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According to the Center for Responsive PoliticsAT&T and AFSCME are the largest players in the political fundraising world, with ActBlue making its debut at #3. There's only one problem: their numbers are wrong, and significantly so. In 6 years, ActBlue has sent more to Democrats than either AT&T or AFSCME raised in 20. Take note of the $70,000,000 disparity between our internal numbers and CRP's–I'll explain what that's about shortly.

Organization Total Federal $ Tracked Since Soft Money
ActBlue [Internal] $105,441,400 2004 No
ActBlue [CRP] $39,617,767 2004 No
AT&T $44,939,004 1990 Yes
AFSCME $42,582,261 1990 Yes

The following table summarizes CRP's federal numbers for the top three in 2009-2010, with our internal federal numbers in the top row:

Name Total $ Dem. $ GOP $ Individual $ PAC $
ActB [Actual] $32,946,471 $32,946,471 0 $32,946,471 0
ActB [CRP] $11,864,002 $11,851,252 $6,500 $11,870,092 -$6,090
AT&T $2,610,504 $1,254,935 $1,331,469 $272,129 $2,338,375
AFSCME $1,823,550 $1,809,550 $6,500 $20,050 $1,803,500

A few things seem off about those results, right? In 2010, there's a $20,000,000+ (twenty million!) disparity between our numbers and CRP's numbers, and they have us sending $6,500 to GOP candidates. Also, we're #3 on the heavy hitters list, despite outpacing both AT&T and AFSCME thus far. The problems here are methodological:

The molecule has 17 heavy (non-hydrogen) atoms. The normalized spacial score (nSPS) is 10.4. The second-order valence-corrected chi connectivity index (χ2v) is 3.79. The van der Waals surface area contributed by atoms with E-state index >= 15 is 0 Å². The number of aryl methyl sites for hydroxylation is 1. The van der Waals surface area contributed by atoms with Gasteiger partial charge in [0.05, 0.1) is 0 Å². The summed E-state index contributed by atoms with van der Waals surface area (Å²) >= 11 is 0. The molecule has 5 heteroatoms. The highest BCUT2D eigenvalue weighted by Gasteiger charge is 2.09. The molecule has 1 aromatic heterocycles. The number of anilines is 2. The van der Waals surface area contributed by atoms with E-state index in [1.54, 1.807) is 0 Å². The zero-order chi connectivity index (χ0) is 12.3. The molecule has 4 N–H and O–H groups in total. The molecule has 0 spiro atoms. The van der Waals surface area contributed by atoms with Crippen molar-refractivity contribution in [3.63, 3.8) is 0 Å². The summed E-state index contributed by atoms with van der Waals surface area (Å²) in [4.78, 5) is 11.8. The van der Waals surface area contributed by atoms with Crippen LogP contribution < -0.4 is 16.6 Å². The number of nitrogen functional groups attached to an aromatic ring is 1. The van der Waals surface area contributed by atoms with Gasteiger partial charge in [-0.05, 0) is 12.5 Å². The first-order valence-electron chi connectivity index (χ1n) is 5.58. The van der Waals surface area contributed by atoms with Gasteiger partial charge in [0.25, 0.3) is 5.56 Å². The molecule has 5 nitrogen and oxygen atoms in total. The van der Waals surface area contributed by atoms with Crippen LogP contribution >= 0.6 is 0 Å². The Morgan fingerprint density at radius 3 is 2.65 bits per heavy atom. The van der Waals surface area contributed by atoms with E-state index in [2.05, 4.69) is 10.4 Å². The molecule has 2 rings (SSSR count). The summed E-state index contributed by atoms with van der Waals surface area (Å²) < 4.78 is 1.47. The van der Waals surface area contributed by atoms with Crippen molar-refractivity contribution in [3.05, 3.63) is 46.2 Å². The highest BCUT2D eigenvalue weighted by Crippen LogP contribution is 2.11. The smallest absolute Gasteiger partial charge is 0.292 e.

First, CRP tabulates its numbers based on reports filed by campaigns. Since the average contribution size across ActBlue is $102.83, most of our volume falls below the $200 FEC reporting threshold. Accordingly, it doesn't get captured by CRP. That's another way of saying that of the $33M in federal money that's passed through ActBlue this cycle, only $12M of it came via contributions >$200.

Second, the $6,500 sent to GOP candidates is actually just a misreading of Parker Griffith's 2010 total, raised before he switched parties. CRP tracks affiliation by cycle, and when Griffith switched parties ahead of his rout in the GOP primary the money he raised through ActBlue was retroactively labeled GOP money in their database. (As a Republican, Griffith could not raise money on ActBlue.)

Methodological problems aside, the numbers highlight an important trend. Cycle to cycle, AFSCME and AT&T have not seen their numbers increase much in 20 years, while ActBlue–controlling for presidential/midterm differences–has seen our volume more than double each cycle. As a result, in 6 years we've sent more money to federal candidates and committees than 20 years of giving by AFSCME and AT&T combined. 

That's the scale at which we operate, and a stark reminder of the importance of our work.

*I want to thank CRP for the forthright acknowledgment of these issues that they include with our listing.

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